Currently teaching a course at the University of Alabama and choreographing projects for Tuscaloosa’s Shelton State Community College, Andrews said, “I really grew up doing ballet here [at Ballet Quad Cities], even though I knew I was never going to be a ballerina. But I knew I wanted to keep on dancing, so this – teaching dance and choreographing – was a way to keep that going.”
Yet in addition to teaching and working with the Birmingham-based modern-dance company AROVA Contemporary Ballet, Andrews also continues to assume guest-choreographer responsibilities for other companies nationwide, and is happy that her schedule allowed her to accept Joedy Cook’s offer – made this past July – to choreograph for Love Stories.
“It’s all about networking,” said Andrews. “I had stayed in contact with Joedy and with Courtney [Lyon, Ballet Quad Cities’ artistic director], and expressed my desire to make something for the company. And since I was going to be here anyway, and I could stay with my folks, it was perfect timing.”
Cook agreed: “Lynn graduated from [the University of] Iowa last spring, and that’s when we seriously started thinking about bringing her back to do a piece. ... And because she was going to be in the area for the holidays, we were able to bring her in.
“I mean, she is just a really good choreographer,” enthused Cook, who stressed, “and I like her style because it is fresh and happy. The movement is so uplifting, and her choices of music are just so wonderful ... .
“And, I have to say, her style looks great on our dancers,” she added with a laugh.
Andrews’ Alabama schedule, however, meant that while she was in the Quad Cities, she could only work with her dancers for five days, with between four and six hours a day scheduled for rehearsal. The Love Stories choreographer, however, came prepared.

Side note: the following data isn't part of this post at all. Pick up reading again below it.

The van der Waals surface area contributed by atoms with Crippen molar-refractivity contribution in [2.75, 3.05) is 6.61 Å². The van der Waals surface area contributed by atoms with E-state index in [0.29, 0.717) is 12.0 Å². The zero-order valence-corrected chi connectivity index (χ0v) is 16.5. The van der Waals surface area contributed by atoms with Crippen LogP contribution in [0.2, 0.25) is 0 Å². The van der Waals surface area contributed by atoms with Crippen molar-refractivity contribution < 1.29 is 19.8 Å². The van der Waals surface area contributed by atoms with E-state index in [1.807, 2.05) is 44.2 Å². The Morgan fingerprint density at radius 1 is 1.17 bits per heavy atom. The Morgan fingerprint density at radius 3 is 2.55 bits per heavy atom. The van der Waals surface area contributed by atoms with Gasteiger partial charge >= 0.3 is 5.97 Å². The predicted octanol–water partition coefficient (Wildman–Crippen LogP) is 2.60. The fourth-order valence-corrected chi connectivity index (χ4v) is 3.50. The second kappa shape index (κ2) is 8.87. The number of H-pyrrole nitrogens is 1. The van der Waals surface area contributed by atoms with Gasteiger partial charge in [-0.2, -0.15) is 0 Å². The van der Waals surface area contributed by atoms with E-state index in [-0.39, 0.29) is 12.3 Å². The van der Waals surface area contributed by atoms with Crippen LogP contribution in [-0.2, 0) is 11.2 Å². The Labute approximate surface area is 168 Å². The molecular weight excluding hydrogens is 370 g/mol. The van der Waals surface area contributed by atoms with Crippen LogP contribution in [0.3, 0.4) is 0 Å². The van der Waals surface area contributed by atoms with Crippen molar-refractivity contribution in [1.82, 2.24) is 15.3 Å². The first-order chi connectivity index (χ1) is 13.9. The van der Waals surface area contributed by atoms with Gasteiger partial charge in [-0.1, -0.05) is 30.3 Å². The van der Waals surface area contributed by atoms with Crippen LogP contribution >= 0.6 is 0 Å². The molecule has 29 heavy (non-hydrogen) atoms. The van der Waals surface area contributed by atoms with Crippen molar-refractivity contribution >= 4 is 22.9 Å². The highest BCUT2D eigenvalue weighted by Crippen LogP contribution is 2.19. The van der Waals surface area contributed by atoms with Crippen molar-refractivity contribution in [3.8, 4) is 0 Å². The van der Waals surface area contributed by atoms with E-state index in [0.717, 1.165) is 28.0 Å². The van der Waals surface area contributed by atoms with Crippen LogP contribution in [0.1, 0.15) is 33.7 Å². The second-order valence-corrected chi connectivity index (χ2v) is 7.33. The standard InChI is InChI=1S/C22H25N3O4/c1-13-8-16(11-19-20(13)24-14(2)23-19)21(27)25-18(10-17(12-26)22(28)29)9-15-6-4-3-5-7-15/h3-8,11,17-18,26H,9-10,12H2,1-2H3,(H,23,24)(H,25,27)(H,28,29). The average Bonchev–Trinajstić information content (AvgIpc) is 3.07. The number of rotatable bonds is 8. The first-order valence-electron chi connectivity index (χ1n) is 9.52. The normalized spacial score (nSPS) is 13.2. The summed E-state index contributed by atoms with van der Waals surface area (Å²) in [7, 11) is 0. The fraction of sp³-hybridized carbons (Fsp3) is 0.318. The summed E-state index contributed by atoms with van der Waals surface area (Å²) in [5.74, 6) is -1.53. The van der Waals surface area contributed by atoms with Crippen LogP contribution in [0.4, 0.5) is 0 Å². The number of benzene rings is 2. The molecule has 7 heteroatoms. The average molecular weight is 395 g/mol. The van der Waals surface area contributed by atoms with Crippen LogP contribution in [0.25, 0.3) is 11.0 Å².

“Because I knew I was going to be working in such a short amount of time,” said Andrews, “I really tried to get super-organized. I mean, sometimes I start with music, then go to the dance; sometimes I start with movement, and then decide on the music way later. But for this, I had all the music picked out ahead of time, and I knew ‘This is going to be the group section, this one’s the double duet, this one’s just the ladies, this one’s just the men ... .’”
Yet even given her preparation, Andrews said her planned choreography would routinely change based on how the dancers themselves responded to both her music and her movements.
“I’d give them choreography,” she said, “and all of a sudden the dancers would be doing some lift and just invent something, and go into something else, and I’d go, ‘Hmm ... I like that!’ There’s a lot of happy accidents involved. A lot of 'Keep that!’”
Unfortunately for Andrews, her schedule will likely prohibit her from catching Love Stories during its Davenport performances. But she is grateful for the opportunity to have briefly returned to Ballet Quad Cities, and said she knows that her piece “is in good hands with the ballet mistress, Erica [Attwood]. She was a ballet dancer when I was growing up here, and she’s very clear and clarified in what she does.
“I’m hoping I’ll get a nice copy on video.”
Ballet Quad Cities’ Love Stories will be performed at Davenport North High School’s Holzworth Performing Arts Center at 2 & 7 p.m. on Saturday, February 12, and at 4 p.m. on Sunday, February 13. For tickets, call (515)244-2771; for further information, contact Ballet Quad Cities at (309)786-3779 or BalletQuadCities.com.
For more information on Lynn Andrews, visit her Web site at LynnDances.com.